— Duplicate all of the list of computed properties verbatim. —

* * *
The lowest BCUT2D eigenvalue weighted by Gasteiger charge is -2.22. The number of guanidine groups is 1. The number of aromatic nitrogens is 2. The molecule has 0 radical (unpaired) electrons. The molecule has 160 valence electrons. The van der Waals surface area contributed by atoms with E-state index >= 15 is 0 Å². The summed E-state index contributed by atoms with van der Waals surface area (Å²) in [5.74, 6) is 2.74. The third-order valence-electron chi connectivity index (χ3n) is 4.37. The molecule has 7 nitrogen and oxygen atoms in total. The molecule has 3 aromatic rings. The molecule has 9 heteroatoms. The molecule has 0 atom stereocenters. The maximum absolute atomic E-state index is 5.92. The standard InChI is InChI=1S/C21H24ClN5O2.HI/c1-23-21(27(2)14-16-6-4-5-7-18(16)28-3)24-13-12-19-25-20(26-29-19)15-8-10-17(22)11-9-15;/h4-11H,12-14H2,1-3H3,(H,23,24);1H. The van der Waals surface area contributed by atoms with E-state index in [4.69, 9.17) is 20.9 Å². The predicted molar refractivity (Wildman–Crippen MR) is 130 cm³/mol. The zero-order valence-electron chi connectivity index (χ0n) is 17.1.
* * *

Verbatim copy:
The lowest BCUT2D eigenvalue weighted by Gasteiger charge is -2.22. The number of guanidine groups is 1. The number of aromatic nitrogens is 2. The molecule has 0 radical (unpaired) electrons. The molecule has 160 valence electrons. The van der Waals surface area contributed by atoms with E-state index >= 15 is 0 Å². The summed E-state index contributed by atoms with van der Waals surface area (Å²) in [5.74, 6) is 2.74. The third-order valence-electron chi connectivity index (χ3n) is 4.37. The molecule has 7 nitrogen and oxygen atoms in total. The molecule has 3 aromatic rings. The molecule has 9 heteroatoms. The molecule has 0 atom stereocenters. The maximum absolute atomic E-state index is 5.92. The standard InChI is InChI=1S/C21H24ClN5O2.HI/c1-23-21(27(2)14-16-6-4-5-7-18(16)28-3)24-13-12-19-25-20(26-29-19)15-8-10-17(22)11-9-15;/h4-11H,12-14H2,1-3H3,(H,23,24);1H. The van der Waals surface area contributed by atoms with E-state index in [4.69, 9.17) is 20.9 Å². The predicted molar refractivity (Wildman–Crippen MR) is 130 cm³/mol. The zero-order valence-electron chi connectivity index (χ0n) is 17.1.